17. Attend the Super Bowl in Style

            At most stadiums, box suites can be reserved for the Super Bowl that accommodate 20+ of your closest friends and offer full food service and an open bar so you can enjoy the big game in style.

            18. Eat a Lot of Steak

            Embrace your inner caveman by ordering over 10,500 seven ounce Private Reserve Fillet Mignons from Omaha Steaks, their finest cut of beef.

            19. Buy Enough Gas To Drive Around The Earth 66 Times

            At an average cost of $3.50/gallon, you could buy enough fuel to drive over 1.6 million miles.

            20. Drink Some Water Out Of A Very Fancy Bottle

            Feeling parched? Why not quench your thirst with a few bottles of the world’s most expensive water, Acqua di Cristallo Tributo a Modigliani. At just $60,000 a 750ml bottle, you can afford to drink about four of them.

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              21. Get Married A Bunch of Times

              Why should your wedding day be a once-in-a-lifetime experience? Enjoy eight average-cost weddings for the same price as one wedding night mistake.

              22. Go Back To School

              The average cost of college tuition is around $30k/year, allowing you to pursue one of those fancy 8 year degrees.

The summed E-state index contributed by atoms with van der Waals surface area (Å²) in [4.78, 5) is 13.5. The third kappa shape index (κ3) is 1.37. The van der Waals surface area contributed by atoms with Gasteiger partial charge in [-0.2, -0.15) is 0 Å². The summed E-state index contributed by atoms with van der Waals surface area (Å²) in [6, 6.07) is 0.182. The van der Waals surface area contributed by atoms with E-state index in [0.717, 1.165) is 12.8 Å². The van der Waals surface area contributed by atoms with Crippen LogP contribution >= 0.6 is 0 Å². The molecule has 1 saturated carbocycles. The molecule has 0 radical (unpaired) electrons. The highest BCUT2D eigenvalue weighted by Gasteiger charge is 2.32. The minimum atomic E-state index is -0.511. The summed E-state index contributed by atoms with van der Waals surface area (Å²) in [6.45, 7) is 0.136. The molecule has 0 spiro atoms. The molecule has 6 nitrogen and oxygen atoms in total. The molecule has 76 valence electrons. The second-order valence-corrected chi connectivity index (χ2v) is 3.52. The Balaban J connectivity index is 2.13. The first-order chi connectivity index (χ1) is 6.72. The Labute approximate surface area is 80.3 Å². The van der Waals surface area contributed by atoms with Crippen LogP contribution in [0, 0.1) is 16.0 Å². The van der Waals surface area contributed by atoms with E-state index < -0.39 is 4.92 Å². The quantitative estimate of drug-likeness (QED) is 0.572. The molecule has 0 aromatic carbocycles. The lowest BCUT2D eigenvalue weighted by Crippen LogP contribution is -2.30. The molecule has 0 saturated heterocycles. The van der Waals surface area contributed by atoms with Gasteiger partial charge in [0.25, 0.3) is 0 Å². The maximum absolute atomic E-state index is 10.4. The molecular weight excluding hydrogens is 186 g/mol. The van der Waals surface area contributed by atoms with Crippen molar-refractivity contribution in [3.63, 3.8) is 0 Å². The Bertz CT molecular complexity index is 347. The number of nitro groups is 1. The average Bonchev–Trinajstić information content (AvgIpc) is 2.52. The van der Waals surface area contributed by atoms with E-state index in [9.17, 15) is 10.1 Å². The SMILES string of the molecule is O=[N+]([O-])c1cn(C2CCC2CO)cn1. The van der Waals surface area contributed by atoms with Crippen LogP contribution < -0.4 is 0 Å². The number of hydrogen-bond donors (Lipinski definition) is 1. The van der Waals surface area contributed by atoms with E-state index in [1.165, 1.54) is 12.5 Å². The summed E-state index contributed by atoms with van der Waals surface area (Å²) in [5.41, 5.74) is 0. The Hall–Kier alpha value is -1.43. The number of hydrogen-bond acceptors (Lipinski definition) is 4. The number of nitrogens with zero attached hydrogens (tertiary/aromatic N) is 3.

23. Enjoy Ten Servings of the World’s Most Expensive Dessert

              Indulge your sweet tooth with ten servings of the decadent Frrrozen “Haute” Chocolate from Serendipity 3 in New York City.

              Frozen-Haute-Chocolate

                24. Get Your Own Billboard

                Buy advertising space on a billboard in Atlanta and run your ad for over seven and a half years. Tell the world how much money you saved by not having children.

                25. Fill Your Yard With Children Made of Bronze

                For the cost of raising a flesh and blood child, you can own almost a hundred bronze replicas.

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                  Do you plan to have children? Think they’re worth the pricetag? Let us know in the comments.

                  Featured photo credit: Cash / 401(K) 2012 via flic.kr

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                  Last Updated on March 4, 2019

                  How to Use Credit Cards While Staying Out of Debt